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# Stiefel manifold

In some contexts, a non-compact Stiefel manifold is defined as the set of all linearly independent k-frames in Rn, Cn, or Hn; this is homotopy equivalent, as the compact Stiefel manifold is a deformation retract of the non-compact one, by Gram–Schmidt. Statements about the non-compact form correspond to those for the compact form, replacing the orthogonal group (or unitary or symplectic group) with the general linear group.

In mathematics, the **Stiefel manifold** *V*_{k}(**R**^{n}) is the set of all orthonormal *k*-frames in **R**^{n}. That is, it is the set of ordered *k*-tuples of orthonormal vectors in **R**^{n}. It is named after Swiss mathematician Eduard Stiefel. Likewise one can define the complex Stiefel manifold *V*_{k}(**C**^{n}) of orthonormal *k*-frames in **C**^{n} and the quaternionic Stiefel manifold *V*_{k}(**H**^{n}) of orthonormal *k*-frames in **H**^{n}. More generally, the construction applies to any real, complex, or quaternionic inner product space.

In some contexts, a non-compact Stiefel manifold is defined as the set of all linearly independent *k*-frames in **R**^{n}, **C**^{n}, or **H**^{n}; this is homotopy equivalent, as the compact Stiefel manifold is a deformation retract of the non-compact one, by Gram–Schmidt. Statements about the non-compact form correspond to those for the compact form, replacing the orthogonal group (or unitary or symplectic group) with the general linear group.

Topology

Let **F** stand for **R**, **C**, or **H**. The Stiefel manifold *V*_{k}(**F**^{n}) can be thought of as a set of *n* × *k* matrices by writing a *k*-frame as a matrix of *k* column vectors in **F**^{n}. The orthonormality condition is expressed by *A***A* = 1 where *A** denotes the conjugate transpose of *A* and 1 denotes the *k* × *k* identity matrix. We then have

\( V_k(\mathbb F^n) = \left\{A \in \mathbb F^{n\times k} : A^{\ast}A = 1\right\}. \)

The topology on *V*_{k}(**F**^{n}) is the subspace topology inherited from **F**^{n×k}. With this topology *V*_{k}(**F**^{n}) is a compact manifold whose dimension is given by

\( \dim V_k(\mathbb R^n) = nk - \frac{1}{2}k(k+1) \)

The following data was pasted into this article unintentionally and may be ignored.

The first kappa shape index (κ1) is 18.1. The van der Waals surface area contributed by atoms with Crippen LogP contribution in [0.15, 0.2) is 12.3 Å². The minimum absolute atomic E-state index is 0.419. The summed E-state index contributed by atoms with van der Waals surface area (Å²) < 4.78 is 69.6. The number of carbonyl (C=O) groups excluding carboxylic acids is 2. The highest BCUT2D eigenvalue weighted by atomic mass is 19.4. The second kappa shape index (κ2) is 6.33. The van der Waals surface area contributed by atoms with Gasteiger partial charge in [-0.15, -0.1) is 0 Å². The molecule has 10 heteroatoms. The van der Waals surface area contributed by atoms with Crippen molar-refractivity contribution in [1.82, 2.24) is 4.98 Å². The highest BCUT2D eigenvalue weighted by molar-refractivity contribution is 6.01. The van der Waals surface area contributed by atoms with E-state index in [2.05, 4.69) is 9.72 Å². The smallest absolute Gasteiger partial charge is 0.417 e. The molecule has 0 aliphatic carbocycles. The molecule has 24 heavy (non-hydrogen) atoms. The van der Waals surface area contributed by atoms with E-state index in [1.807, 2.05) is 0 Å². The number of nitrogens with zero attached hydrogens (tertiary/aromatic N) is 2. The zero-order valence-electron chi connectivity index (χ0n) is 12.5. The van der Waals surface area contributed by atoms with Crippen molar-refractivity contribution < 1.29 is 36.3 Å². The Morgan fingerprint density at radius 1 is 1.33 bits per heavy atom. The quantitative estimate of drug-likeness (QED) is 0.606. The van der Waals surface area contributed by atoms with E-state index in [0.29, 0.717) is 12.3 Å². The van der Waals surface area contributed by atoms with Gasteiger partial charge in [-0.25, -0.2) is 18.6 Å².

\( \dim V_k(\mathbb C^n) = 2nk - k^2 \)

\( \dim V_k(\mathbb H^n) = 4nk - k(2k-1). \)

As a homogeneous space

Each of the Stiefel manifolds *V*_{k}(**F**^{n}) can be viewed as a homogeneous space for the action of a classical group in a natural manner.

Every orthogonal transformation of a *k*-frame in **R**^{n} results in another *k*-frame, and any two *k*-frames are related by some orthogonal transformation. In other words, the orthogonal group O(*n*) acts transitively on *V*_{k}(**R**^{n}). The stabilizer subgroup of a given frame is the subgroup isomorphic to O(*n*−*k*) which acts nontrivially on the orthogonal complement of the space spanned by that frame.

Likewise the unitary group U(*n*) acts transitively on *V*_{k}(**C**^{n}) with stabilizer subgroup U(*n*−*k*) and the symplectic group Sp(*n*) acts transitively on *V*_{k}(**H**^{n}) with stabilizer subgroup Sp(*n*−*k*).

In each case *V*_{k}(**F**^{n}) can be viewed as a homogeneous space:

\( \begin{align} V_k(\mathbb R^n) &\cong \mbox{O}(n)/\mbox{O}(n-k)\\ V_k(\mathbb C^n) &\cong \mbox{U}(n)/\mbox{U}(n-k)\\ V_k(\mathbb H^n) &\cong \mbox{Sp}(n)/\mbox{Sp}(n-k). \end{align} \)

When *k* = *n*, the corresponding action is free so that the Stiefel manifold *V*_{n}(**F**^{n}) is a principal homogeneous space for the corresponding classical group.

When *k* is strictly less than *n* then the special orthogonal group SO(*n*) also acts transitively on *V*_{k}(**R**^{n}) with stabilizer subgroup isomorphic to SO(*n*−*k*) so that

\( V_k(\mathbb R^n) \cong \mbox{SO}(n)/\mbox{SO}(n-k)\qquad\mbox{for } k < n. \)

The same holds for the action of the special unitary group on Vk(Cn)

\( V_k(\mathbb C^n) \cong \mbox{SU}(n)/\mbox{SU}(n-k)\qquad\mbox{for } k < n. \)